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Sen. Scott’s claim that the medical device tax will cost small businesses $29 billion

(Grace Beahm / AP)

“Another aspect of Obamacare that we should address very quickly is the medical device tax. Here’s another $29 billion leaving the pockets of small business owners which makes it more difficult to create jobs.

“As a small business owner myself, here’s what you cannot keep asking us to do: pay higher taxes as we did January of last year, $630 billion of higher taxes; more regulations, Obamacare takes another $800 billion out of the pockets of small business owners through higher taxes and more revenues; and hire more people.”

— Sen. Tim Scott (R-S.C.), interviewed on NBC’s “Meet the Press,” Feb. 2, 2014

Sen. Scott, in decrying the impact of the Affordable Care Act, made some startling claims about the taxes in the law. First, he said that the medical device tax takes $29 billion from “the pockets of small business owners.” Then, he said the law also “takes another $800 billion out of the pockets of small business owners.”

Greg Blair, press secretary for Scott, said that regarding the $800 billion, Scott meant to say this was “taken out of the pockets of small business owners and families.” We don’t like to play gotcha at The Fact Checker, especially when someone is speaking on live television, but we will note that he emphasized the impact on small business. We have previously highlighted that research from the Joint Committee on Taxation that only 3 percent of small businesses are affected by higher marginal rates on families making more than $250,000 a year.

Let’s take a closer look at Scott’s claim about the medical device tax.

The Facts

The medical device tax, which took effect in January 2013, levies a 2.3 percent excise tax on revenues, but because it is an excise tax it is tax-deducible, resulting in an effective 1.5 percent rate. Scott’s $29 billion refers to the revenues that the tax is estimated to generate from 2013 to 2023, after offsetting deductions.

Scott suggested that all $29 billion would be taken from small business owners. Blair defended that comment by pointing to a quote in a report on the tax’s impact on jobs by our colleagues at, from an industry official, that 73 percent of medical device manufacturers have fewer than 20 employees.

That may be so, but since this is a tax on revenues, logic follows that virtually all of the revenues are generated by the big firms with thousands of employees.

The top companies such as Johnson & Johnson, GE Healthcare and Siemens generated tens of billions in revenue, according to a list of the top 30 device manufacturers. The nonpartisan Congressional Research Service, in a report published in December, analyzed IRS data and found that in 2010, 56 percent of receipts were generated by firms with assets of greater than $2.5 billion. (That amounted to 0.2 percent of all firms.) Just 22.5 percent of revenues were generated by firms with less than $500 million in assets.

Put another way, the top 1 percent of firms by asset size accounted for 80 percent of industry revenues, according to CRS’s analysis. That means that virtually all of the tax will fall on the biggest manufacturers — not “small businesses.”

“Fair enough argument about the bulk of the dollar amount being paid by large employers, but I think that discounts the collateral damage on the 73 percent of the industry that is comprised of small businesses,” Blair responded. “For these smaller businesses, the tax eats further into their bottom lines and makes it disproportionately harder for those companies to survive.”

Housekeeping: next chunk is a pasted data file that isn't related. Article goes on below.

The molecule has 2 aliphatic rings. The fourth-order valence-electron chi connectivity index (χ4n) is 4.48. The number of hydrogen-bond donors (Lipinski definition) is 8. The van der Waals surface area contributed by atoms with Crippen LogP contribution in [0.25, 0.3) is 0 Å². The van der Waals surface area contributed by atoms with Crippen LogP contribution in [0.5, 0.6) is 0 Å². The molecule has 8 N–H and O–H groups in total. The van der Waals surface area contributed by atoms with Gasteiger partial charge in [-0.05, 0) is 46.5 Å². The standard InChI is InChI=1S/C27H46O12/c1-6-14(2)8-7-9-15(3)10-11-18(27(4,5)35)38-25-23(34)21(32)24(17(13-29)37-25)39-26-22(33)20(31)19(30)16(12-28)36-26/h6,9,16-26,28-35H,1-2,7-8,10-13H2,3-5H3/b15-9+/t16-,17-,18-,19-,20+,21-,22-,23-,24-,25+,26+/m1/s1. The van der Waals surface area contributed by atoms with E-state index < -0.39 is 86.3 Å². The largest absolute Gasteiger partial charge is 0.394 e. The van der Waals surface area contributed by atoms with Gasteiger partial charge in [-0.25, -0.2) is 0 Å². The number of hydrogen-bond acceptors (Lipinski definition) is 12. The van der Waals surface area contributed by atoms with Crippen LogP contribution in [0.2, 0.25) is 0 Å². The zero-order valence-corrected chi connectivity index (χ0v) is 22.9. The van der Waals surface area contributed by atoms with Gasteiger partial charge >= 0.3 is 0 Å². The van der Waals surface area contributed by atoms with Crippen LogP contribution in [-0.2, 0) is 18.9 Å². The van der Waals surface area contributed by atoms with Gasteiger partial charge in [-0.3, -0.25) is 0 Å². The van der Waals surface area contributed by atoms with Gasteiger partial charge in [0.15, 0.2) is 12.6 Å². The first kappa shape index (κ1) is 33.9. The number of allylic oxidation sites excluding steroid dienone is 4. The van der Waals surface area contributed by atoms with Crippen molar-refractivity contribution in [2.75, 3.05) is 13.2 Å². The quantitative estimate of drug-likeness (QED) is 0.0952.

Indeed, Scott claimed that the tax would come out of the pockets of small business owners. But CRS’s comprehensive examination of the impact of the medical device tax found that actually the tax will be mostly passed onto consumers, and otherwise would have “fairly minor effects” on industry. As CRS put it:

Opponents of the tax claim that the medical device tax could have significant, negative consequences for the U.S. medical device industry and on jobs. The estimates in this report suggest fairly minor effects, with output and employment in the industry falling by no more than two-tenths of 1%. This limited effect is due to the small tax rate, the exemption of approximately half of output, and the relatively insensitive demand for health services.
The analysis suggests that most of the tax will fall on consumer prices, and not on profits of medical device companies. The effect on the price of health care, however, will most likely be negligible because of the small size of the tax and small share of health care spending attributable to medical devices.

The report also said it was “unlikely that there will be significant consequences for innovation and for small and mid-sized firms.”

The Pinocchio Test

Scott greatly overshot the mark here. First, he claimed that all $29 billion in revenue collected would come “out of the pockets of small business.” But virtually all of that revenue is being paid by large companies, not small ones.

Moreover, rather than the tax coming out of pockets of businesses, a nonpartisan analysis written for Congress concluded that almost all of the tax will be passed onto consumers in the form of higher prices. The report also said that demand for medical devices is barely affected by price, meaning that Scott’s claim that it would affect job creation also is misguided.

We wavered between Three and Four Pinocchios, but settled on Three because the actual impact is yet to be determined. Scott did get the figure of $29 billion correct, but he jumped to an unwarranted conclusion about the percentage paid by small businesses.

Three Pinocchios

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